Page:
Embracing from the Top

Typically, the rank and file have no voice in the projects being undertaken and are only taught what they need to know about the problem solving and continuous improvement necessary for the project they are assigned to. This is a recipe for failure and the primary reason that less than five percent (in most practitioners’ opinions) of continuous improvement efforts produce sustainable, positive results. This is how most of the top-down initiatives are conducted, in my experience, and it’s mostly a waste of the organization’s time and resources.

What is needed as an implementation model is the active, visible involvement and support of the person at the top and the senior executive leadership of the organization. Employees must see that it’s not just another “program of the month” but an active commitment by the organization to change the processes. The people who are performing the value-added work for customers must be really involved in the whole continuous improvement process and actively engaged in the evaluation and selection of the projects. Where the existing business systems conflict with the needs of the lean transformation effort and the systems and metrics needed for continuous improvement efforts, the legacy systems are changed or discarded to accommodate the needs of the transformation (improvement) effort.

It sounds simple, but it’s a lot more challenging. Convincing the senior leadership of most organizations to embrace this approach is very difficult since the positive results are often several quarters in the making and could, initially, have a negative impact on conventional financial reporting systems. Enlightened management accounting systems will show the reduction in working capital, substantial improvement in cash flow, improved quality and on-time delivery, improved productivity and the creation of additional capacity with little capital investment. At the same time, the balance sheet and P&L used for external reporting may suffer some short-term negative impact. However, most of the initial expense can be categorized as prevention cost, which the experts have demonstrated a 3:1 to 5:1 return on investment.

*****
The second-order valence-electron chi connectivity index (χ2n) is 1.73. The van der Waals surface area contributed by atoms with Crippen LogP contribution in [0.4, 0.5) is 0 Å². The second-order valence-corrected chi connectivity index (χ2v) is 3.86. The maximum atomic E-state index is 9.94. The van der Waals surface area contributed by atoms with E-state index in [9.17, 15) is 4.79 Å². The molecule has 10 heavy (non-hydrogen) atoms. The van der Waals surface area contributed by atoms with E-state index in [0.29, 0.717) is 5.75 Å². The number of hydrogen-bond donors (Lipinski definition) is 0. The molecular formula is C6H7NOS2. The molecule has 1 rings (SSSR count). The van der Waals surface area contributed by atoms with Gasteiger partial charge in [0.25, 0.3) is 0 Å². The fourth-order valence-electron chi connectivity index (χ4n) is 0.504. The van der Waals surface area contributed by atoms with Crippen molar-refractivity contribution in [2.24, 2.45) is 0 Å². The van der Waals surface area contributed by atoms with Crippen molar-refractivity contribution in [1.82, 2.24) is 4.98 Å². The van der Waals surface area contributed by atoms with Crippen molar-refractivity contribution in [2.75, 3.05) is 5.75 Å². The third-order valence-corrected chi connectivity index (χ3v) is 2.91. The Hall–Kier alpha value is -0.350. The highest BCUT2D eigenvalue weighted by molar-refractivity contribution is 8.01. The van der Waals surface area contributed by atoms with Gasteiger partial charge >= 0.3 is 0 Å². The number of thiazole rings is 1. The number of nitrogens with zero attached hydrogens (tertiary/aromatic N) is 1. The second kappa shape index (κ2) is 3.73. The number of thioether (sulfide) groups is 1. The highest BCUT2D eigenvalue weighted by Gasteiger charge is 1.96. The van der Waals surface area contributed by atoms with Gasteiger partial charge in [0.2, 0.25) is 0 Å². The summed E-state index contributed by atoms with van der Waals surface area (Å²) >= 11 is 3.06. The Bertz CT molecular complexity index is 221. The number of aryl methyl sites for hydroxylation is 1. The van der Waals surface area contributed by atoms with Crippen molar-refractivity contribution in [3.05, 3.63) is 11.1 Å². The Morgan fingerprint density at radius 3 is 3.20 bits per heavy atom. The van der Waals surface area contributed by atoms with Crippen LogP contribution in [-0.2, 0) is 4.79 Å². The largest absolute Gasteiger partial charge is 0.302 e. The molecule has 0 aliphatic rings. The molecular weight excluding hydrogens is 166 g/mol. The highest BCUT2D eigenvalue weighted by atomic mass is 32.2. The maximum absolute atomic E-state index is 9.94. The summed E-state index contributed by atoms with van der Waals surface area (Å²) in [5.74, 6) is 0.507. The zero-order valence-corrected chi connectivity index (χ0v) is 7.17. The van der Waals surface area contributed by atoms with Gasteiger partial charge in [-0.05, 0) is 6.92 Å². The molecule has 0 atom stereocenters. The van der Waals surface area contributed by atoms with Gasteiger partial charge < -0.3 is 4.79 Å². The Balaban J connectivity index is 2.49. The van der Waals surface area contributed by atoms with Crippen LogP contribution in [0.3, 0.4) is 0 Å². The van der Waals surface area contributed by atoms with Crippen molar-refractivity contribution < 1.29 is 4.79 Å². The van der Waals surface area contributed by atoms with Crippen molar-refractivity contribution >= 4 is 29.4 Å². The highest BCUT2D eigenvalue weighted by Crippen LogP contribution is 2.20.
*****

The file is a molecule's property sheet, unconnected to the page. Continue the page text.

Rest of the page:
Producing a Positive Environment

Continuous improvement is more about rigor and discipline than it is about technique. With that said, however, we need to heed the words of Dr. W. Edwards Deming. Organizations need to train everyone to work on the transformation toward a different culture. People need to understand the tools of continuous improvement and use those tools to identify and eliminate non-value added waste. Everyone can contribute to the continuous improvement effort. They also need to have input into the projects being worked on. Then, senior management has to be visibly and actively involved in supporting the teams in their improvement efforts.

Continuous improvement is a journey, not a destination. Properly supported and rewarded, continuous improvement will produce a positive environment to make it a way of life…everyone will win!iBi